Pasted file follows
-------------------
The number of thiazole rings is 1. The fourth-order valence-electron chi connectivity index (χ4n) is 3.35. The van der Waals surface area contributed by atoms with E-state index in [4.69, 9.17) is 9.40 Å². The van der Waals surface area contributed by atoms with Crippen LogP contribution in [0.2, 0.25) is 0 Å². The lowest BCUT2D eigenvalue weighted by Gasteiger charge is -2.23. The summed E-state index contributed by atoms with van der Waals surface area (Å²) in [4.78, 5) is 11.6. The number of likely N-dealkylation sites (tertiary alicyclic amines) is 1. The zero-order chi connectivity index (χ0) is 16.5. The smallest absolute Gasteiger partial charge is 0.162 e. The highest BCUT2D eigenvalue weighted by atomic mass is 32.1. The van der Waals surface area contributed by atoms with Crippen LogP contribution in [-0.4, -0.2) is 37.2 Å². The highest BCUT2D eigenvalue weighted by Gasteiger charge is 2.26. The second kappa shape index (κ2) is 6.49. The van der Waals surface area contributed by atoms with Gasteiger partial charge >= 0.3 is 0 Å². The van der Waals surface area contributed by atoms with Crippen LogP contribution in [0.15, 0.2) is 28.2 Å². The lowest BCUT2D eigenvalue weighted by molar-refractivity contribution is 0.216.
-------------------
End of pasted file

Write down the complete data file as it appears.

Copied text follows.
The number of thiazole rings is 1. The fourth-order valence-electron chi connectivity index (χ4n) is 3.35. The van der Waals surface area contributed by atoms with E-state index in [4.69, 9.17) is 9.40 Å². The van der Waals surface area contributed by atoms with Crippen LogP contribution in [0.2, 0.25) is 0 Å². The lowest BCUT2D eigenvalue weighted by Gasteiger charge is -2.23. The summed E-state index contributed by atoms with van der Waals surface area (Å²) in [4.78, 5) is 11.6. The number of likely N-dealkylation sites (tertiary alicyclic amines) is 1. The zero-order chi connectivity index (χ0) is 16.5. The smallest absolute Gasteiger partial charge is 0.162 e. The highest BCUT2D eigenvalue weighted by atomic mass is 32.1. The van der Waals surface area contributed by atoms with Crippen LogP contribution in [-0.4, -0.2) is 37.2 Å². The highest BCUT2D eigenvalue weighted by Gasteiger charge is 2.26. The second kappa shape index (κ2) is 6.49. The van der Waals surface area contributed by atoms with Gasteiger partial charge >= 0.3 is 0 Å². The van der Waals surface area contributed by atoms with Crippen LogP contribution in [0.15, 0.2) is 28.2 Å². The lowest BCUT2D eigenvalue weighted by molar-refractivity contribution is 0.216.